When the molting crabs are not present, fishing a crab fly at night can work, but it does not produce nearly as much action as when you find the soft shelled green crabs. So, I now carry the indicator gear with me, and, if I fish soft crabs, I make a switch to indicators. It’s very important to focus on areas with good current for this approach because fast currents can dislodge a soft crab. Also, when the crabs have hard shells, the current will not dislodge them at all. I have watched them move around the rocks just fine despite the intense current speed so this tactic is not something you can pick a date and go execute. You need to always be checking for crabs when fishing and be prepared to execute when you find those soft shells.
I use a 10 to 12 foot long straight 25 lb. leader set up with a double surgeons loop at the end. I clinch knot 20 lb. tippet to the loop and place my size B split shot between knots so they don’t slide. I will adjust the indicator to 1.5x the water depth, which you have to know in advance at each stage of the tide since at night you cannot see depth well.
Charge the 3/4-inch Thingamabobber indicator with a cheap UV Pet urine flashlight, as it will preserve your night vision and get the indicator glowing well in a few seconds. I prefer unweighted or very lightly weighted crab flies that tumble in the current along the bottom.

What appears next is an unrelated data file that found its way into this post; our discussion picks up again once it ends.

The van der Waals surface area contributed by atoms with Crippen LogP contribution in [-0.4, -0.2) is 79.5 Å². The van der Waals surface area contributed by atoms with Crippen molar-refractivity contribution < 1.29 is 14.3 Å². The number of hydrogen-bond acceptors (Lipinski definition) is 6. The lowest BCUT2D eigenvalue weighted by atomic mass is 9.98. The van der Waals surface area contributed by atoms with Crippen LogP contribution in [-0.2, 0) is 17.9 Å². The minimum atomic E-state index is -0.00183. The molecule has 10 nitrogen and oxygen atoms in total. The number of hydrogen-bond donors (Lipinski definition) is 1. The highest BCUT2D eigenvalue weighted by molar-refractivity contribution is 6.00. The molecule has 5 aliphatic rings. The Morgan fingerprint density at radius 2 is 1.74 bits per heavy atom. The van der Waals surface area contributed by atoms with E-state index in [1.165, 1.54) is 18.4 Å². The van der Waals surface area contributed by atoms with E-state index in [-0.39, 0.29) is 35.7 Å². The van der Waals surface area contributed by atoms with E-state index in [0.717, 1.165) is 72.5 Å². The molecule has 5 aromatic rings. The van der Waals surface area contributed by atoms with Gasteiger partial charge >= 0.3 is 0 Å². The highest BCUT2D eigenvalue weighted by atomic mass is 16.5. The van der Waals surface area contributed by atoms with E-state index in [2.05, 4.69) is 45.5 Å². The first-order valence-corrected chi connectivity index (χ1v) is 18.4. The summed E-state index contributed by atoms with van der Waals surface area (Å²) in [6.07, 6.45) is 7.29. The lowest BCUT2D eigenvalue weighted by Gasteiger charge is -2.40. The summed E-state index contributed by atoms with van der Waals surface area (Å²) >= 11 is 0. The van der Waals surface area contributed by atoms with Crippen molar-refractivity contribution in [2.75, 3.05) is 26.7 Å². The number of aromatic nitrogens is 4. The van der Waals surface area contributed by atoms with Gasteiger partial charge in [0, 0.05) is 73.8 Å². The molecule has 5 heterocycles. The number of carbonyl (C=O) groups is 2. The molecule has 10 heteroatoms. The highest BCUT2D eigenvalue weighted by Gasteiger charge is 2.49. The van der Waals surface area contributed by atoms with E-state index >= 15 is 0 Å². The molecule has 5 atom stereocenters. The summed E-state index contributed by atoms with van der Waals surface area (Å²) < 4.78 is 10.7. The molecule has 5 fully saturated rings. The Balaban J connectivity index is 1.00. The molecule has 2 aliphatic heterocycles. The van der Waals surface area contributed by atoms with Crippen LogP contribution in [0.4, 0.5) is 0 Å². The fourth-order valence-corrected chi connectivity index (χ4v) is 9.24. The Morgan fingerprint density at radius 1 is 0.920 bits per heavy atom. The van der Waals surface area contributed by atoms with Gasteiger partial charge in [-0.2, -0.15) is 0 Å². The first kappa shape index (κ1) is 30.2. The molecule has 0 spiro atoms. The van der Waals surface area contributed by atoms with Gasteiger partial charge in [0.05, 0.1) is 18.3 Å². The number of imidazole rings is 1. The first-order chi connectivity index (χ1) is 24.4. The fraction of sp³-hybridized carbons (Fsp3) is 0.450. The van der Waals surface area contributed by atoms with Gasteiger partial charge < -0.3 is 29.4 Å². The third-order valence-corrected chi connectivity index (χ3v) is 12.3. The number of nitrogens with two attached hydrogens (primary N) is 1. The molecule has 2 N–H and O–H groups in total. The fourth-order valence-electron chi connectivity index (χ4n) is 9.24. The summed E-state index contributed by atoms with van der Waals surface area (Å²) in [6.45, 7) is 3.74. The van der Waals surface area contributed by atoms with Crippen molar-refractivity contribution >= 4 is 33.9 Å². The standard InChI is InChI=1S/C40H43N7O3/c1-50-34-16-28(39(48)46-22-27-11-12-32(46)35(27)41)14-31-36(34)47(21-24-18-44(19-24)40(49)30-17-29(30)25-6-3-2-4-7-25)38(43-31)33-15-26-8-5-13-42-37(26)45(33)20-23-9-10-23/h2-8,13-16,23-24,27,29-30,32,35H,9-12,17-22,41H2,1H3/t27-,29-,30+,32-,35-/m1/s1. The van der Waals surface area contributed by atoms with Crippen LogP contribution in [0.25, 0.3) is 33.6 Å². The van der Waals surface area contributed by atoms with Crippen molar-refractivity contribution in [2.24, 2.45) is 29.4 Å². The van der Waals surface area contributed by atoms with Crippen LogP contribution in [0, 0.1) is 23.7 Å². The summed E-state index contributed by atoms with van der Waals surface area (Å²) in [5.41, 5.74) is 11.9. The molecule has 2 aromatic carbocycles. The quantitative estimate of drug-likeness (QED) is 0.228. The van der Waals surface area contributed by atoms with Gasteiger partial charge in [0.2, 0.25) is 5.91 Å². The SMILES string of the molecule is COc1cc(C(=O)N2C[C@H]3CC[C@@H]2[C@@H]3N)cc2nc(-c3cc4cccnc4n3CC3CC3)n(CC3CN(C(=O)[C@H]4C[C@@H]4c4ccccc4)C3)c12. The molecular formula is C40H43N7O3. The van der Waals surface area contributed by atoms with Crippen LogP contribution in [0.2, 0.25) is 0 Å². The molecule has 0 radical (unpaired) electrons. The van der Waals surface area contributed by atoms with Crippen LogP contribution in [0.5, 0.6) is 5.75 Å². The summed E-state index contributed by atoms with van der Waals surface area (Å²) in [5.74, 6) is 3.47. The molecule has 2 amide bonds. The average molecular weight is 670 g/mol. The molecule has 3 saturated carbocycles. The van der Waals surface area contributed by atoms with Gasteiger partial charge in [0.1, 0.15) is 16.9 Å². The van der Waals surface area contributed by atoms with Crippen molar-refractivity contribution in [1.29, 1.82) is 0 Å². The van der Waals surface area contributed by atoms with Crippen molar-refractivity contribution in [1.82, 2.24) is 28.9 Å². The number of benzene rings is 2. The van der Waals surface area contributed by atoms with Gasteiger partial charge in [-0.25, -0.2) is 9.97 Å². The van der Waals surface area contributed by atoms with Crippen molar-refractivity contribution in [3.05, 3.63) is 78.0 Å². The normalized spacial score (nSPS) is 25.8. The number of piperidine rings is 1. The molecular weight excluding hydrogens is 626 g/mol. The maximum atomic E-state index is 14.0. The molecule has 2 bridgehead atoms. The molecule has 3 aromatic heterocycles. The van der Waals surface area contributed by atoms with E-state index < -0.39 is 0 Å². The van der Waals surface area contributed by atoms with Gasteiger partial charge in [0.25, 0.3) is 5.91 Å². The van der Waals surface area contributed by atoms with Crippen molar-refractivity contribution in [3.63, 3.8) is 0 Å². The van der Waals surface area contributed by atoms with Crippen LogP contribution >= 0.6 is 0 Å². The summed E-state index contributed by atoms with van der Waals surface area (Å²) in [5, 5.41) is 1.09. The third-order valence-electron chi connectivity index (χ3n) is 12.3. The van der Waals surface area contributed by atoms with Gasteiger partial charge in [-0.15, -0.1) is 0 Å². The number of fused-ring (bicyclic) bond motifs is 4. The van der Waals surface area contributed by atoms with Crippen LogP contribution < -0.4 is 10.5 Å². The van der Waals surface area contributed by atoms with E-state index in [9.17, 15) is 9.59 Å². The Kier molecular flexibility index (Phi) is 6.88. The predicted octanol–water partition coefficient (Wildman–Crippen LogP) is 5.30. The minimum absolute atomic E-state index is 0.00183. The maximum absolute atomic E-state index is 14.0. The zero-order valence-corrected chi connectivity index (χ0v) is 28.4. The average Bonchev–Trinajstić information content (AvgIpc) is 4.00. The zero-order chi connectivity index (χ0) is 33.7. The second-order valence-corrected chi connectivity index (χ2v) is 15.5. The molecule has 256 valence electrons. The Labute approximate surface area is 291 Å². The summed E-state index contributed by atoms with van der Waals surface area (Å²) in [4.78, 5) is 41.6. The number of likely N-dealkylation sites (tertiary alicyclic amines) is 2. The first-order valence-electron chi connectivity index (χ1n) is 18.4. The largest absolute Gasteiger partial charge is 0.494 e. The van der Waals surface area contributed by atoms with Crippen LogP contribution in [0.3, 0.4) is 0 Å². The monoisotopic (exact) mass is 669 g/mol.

Using Steve Culton’s Three Fly Rig
On some nights, over the last four years, I have observed intense night surface feeds during which I was blanked. This year, I decided that when that bite happened again, I would solve it and put big flies aside to do so.
I borrowed a three-fly rig from Steve Culton, who contributes to Stripers Online and has his own blog called CurrentSeams.com, which is excellent. I fished a silverside imitation, a worm fly, and one-inch shrimp fly. Much to my surprise, I finally caught fish during this event in 2019, which had thwarted all my efforts in prior years.
Of the three flies, all 14 fish landed took the one0inch shrimp fly in the dark and did not touch the other two flies. This showed me that a striped bass has no problem finding a small target and being hyper selective to fly size, even at night. There was one larger fish that unfortunately broke me off that I suspect was in the 29 to31 inch size class. So, while I have been doing this big fly experiment most of the season, next year I am going to also prospect at night while matching the hatch. This shrimp hatch seems to happen on the waxing quarter moon end of June every year and it was very satisfying to finally solve it. Thanks once again to Steve for sharing his rig and presentation style with that Stripers Online post!
Tight lines to everyone out there. It has been a tough season for me, but I have learned exponentially this season. So, i’ts all been worth it.